Young Gulf Arab Women in Transition

This is the unedited version of my article, “In Transition,” published in ‘The Woman’ (magazine supplement of Qatar’s ‘Gulf Times’), October 2010 edition.  It is one of three articles that profile five young Qatari women, four of whom are attending universities at Education City in Doha, Qatar, including Northwestern and Virginia Commonwealth, and the fifth who is attending Swansea University in Wales.  This article focuses on how these young women of the Arabian Peninsula balance the “creep of westernization” with age-old traditions and customs, particularly with regard to negotiating career/marriage/family and gender issues. 

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The twenty-first century feminist riddle has found its way into nearly every corner of the globe: how do women negotiate the responsibilities of career and family?  In the Arabian Gulf region, an area of the world where family and children factor prominently into the futures of fledgling adults, young women find themselves gingerly turning over this question the way one handles a priceless antique.  Twenty-two year old Qatari Fatma Ibrahim expresses a view most recognizable by Western women, concentrating on their studies and burgeoning careers. “I want to establish myself,” Fatma says confidently. “I want to focus on my studies, then after that if there’s a possibility for a family, then, yes, why not.”

Fatma, currently attending Northwestern University at Education City in Doha, and a recent graduate of the Academic Bridge Program (ABP) at Qatar Foundation, is one of five young Qatari women I interviewed for a series of articles about their educational experiences and views on the culture of the Arab Gulf region. With the focus on family such a crucial element of the social fabric, women like Fatma represent a bold change in tradition in their willingness to consider making career a priority before turning their attention to child rearing.

Qatar Foundation's Education City - Doha, Qatar

Qatar Foundation’s Education City – Doha, Qatar

Asked why she felt strongly about devoting time to her studies and profession before beginning a family, Fatma responded, “Well, I feel it would be hard, because when you get married then you’d have to have kids.  My family would say, okay, you’re married now, have kids, but to me I want to finish my education first.” She smiled, adding, “I don’t think I can concentrate and multi-task.”

Eighteen year-oldSara Abdulghani, enrolled at Virginia Commonwealth’s Qatar campus studying graphic and fashion design, described her intentions of devoting herself to her career before considering raising a family.  Shifting in her seat, she declared, “Maybe after 10 or 20 years I’ll see myself married and having babies.”  She points out that ultimately family would likely become her priority.  “If I cannot balance my work time and my family time,” Sara says, “I would quit my job and be a housewife.  It’s important to take care of my kids.  I want to be a great mom for them.”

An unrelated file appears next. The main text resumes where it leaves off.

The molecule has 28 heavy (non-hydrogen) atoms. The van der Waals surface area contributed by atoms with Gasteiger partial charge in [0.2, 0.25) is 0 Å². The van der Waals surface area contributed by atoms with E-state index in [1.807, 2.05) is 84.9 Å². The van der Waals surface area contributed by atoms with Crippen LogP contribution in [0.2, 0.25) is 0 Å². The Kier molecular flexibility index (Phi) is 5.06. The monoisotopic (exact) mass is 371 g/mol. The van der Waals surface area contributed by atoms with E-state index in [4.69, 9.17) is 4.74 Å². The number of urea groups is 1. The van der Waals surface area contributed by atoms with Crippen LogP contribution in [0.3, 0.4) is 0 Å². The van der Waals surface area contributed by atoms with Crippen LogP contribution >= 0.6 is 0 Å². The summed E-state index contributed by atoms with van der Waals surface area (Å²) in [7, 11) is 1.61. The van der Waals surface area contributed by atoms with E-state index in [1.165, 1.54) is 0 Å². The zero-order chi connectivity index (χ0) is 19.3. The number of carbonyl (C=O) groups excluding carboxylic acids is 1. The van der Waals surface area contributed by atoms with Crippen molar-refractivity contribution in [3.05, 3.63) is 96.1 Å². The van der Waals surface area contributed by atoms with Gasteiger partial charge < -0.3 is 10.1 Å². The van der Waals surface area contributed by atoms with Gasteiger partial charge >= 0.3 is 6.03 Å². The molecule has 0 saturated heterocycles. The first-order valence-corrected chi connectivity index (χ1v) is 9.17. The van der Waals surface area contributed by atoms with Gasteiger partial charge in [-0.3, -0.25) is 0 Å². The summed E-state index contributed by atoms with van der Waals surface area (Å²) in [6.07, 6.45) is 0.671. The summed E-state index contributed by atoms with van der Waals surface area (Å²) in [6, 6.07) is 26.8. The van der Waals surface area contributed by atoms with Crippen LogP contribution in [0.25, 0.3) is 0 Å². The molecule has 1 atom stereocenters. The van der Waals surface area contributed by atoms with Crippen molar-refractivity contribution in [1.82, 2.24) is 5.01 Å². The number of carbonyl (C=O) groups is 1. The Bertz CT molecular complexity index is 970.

Mouza Abdulaziz pointed out that a college education and career can provide insulation against the uncertainties of life.  “I’d rather have my degree and ensure a good life than getting married to someone and suddenly something might happen,” quips Mouza, a poised 18-year-old and outspoken girl studying journalism at Northwestern University in Doha. 

Mouza Photo with Sunglasses    

Sherifa  Hammam shared the desire among the women to finish their studies before marrying.  “For me, I am a person who likes to do whatever I want.  If something is interesting to me and it’s really going to be helping me with my resume, I would like to do it.” Sherifa isa student at Swansea University in Wales, studying law and business.  She acknowledges that she would not mind giving birth to children, two children to be precise. “I love them [children], but they give me a headache,” she said innocently, causing us both to chuckle.

Sherifa Photo

The lessons and examples created from strong family ties inform the girls’ views on their own foray into motherhood.  It is not uncommon for Qatari families to have six, or more, children living under one roof.  Extended relatives — aunts, uncles, cousins and grandparents — usually live nearby in either a communal compound setting or within blocks of their immediate family home.  “We usually visit each other often, and our first friends are our cousins,” Mouza states with noticeable affection and gratitude.  Most of the girls echo Mouza’s sentiment, citing various family members as particularly influential in their lives.